Updated: May 11
Well...it was time...We had somehow avoided the request for almost 5 years in boudoir photography and alas...it was time, for a MILK BATH!!!! OK, guys seriously I had never done a milk bath before last week and have to say the results were awesome! I wanted to share some tips and tricks that we learned along the way!
When it comes to gear, I found lenses over 35 mm were too tight to shoot in a standard bath space so I whipped out my wide angle Tokina 16-28 2.8 and rolled with it.
Tip #1- If you are limited on space, use a wide-angle lens. Because milk baths are a little more of an "artsy" style anyway the distortion of a wide-angle didn't seem to matter too much as long as I was mindful of checking how the images looked.
THE MILK...what is it anyway? Is it all actually milk? Is it some weird magical powder? what is it?! Well my friends we ran some small-batch tests and found that what we really liked was 3/5 warm/hot water 1/4 powdered milk and .1/5 whole milk. The whole milk gives the water depth and body while the powdered milk adds an iridescent element. What NOT to do....add any type of water enhancement flavoring to try and change colors...it attaches to the fat cells of the milk (both liquid and powder) to give a really gross coagulated look...unless that is your thing, I'd avoid it.
SO tip # 2: the mix will depend on what you are going for, test in small batches first.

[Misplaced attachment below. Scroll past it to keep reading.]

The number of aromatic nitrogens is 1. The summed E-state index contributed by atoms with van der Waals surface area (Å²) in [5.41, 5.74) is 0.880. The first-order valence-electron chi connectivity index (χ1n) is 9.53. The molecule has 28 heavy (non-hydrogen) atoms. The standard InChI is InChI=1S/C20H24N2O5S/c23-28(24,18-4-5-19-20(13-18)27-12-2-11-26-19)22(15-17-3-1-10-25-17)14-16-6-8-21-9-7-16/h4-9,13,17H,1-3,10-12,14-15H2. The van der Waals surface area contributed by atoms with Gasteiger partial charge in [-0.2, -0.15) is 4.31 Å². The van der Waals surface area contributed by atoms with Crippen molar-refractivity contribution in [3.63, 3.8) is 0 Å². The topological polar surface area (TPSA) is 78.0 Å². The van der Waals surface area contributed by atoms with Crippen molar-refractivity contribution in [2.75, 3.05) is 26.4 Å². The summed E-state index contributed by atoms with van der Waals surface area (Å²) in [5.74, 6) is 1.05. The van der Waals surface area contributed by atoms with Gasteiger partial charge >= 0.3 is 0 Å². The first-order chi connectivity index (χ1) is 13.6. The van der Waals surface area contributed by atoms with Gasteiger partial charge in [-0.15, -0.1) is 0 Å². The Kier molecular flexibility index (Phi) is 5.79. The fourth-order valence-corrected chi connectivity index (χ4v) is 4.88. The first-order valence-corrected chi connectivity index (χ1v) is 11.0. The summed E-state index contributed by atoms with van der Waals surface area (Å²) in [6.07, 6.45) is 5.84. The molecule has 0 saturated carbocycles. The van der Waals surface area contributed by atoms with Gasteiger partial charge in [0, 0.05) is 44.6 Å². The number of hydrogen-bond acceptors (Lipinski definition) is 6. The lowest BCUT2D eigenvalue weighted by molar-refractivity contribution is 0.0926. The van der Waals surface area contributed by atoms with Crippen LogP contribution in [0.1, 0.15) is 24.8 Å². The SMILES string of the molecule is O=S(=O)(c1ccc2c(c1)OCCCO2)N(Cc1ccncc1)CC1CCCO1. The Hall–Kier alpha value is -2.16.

THE FLOWERS! Fake flowers will not float so make sure you get REAL flowers. I popped over to our local grocery store (Kroger) the morning of the shoot and picked up a bunch of their "on the way out" flowers and some specific flowers by client request. Hindsight being 20/20 I would have purchased more flowers. Make sure to get different sizes and just a tip, baby's breath is a great, cost-effective filler! Once the flowers are in the water we had about 45 min before they started to lose their body and wilt. We had a game plan and pose list so this was plenty of time.
Tip #3 in milk bath photography always get lots of fresh flowers, they don't have to be fancy.
POSING- Pre-planning base poses and making small adjustments worked really well for us! We focused more on adjustments to the base pose instead of entirely different poses.
Tip #4- When posing have a plan and make small adjustments to find what works for you.
GET HIGH...that's right. Even with a wide-angle lens, you will want to get up on a ladder to make sure you are far enough away from your subject to minimize distortion and get your entire setup in the shot, also you will be very focused on your subject so it's a good idea to have a spot assistant to let you know when you are leaning too far. #safteyfirst
Tip 5: Get high, have a spotter.
There you have it! The top 5 things I think are important to know when going into your first milk bath photoshoot for boudoir or really any style of milk bath photography. Don't sweat the small stuff and stay creative.
If you want more tips and tricks for photography join our educational community!
After Dark Photography Studio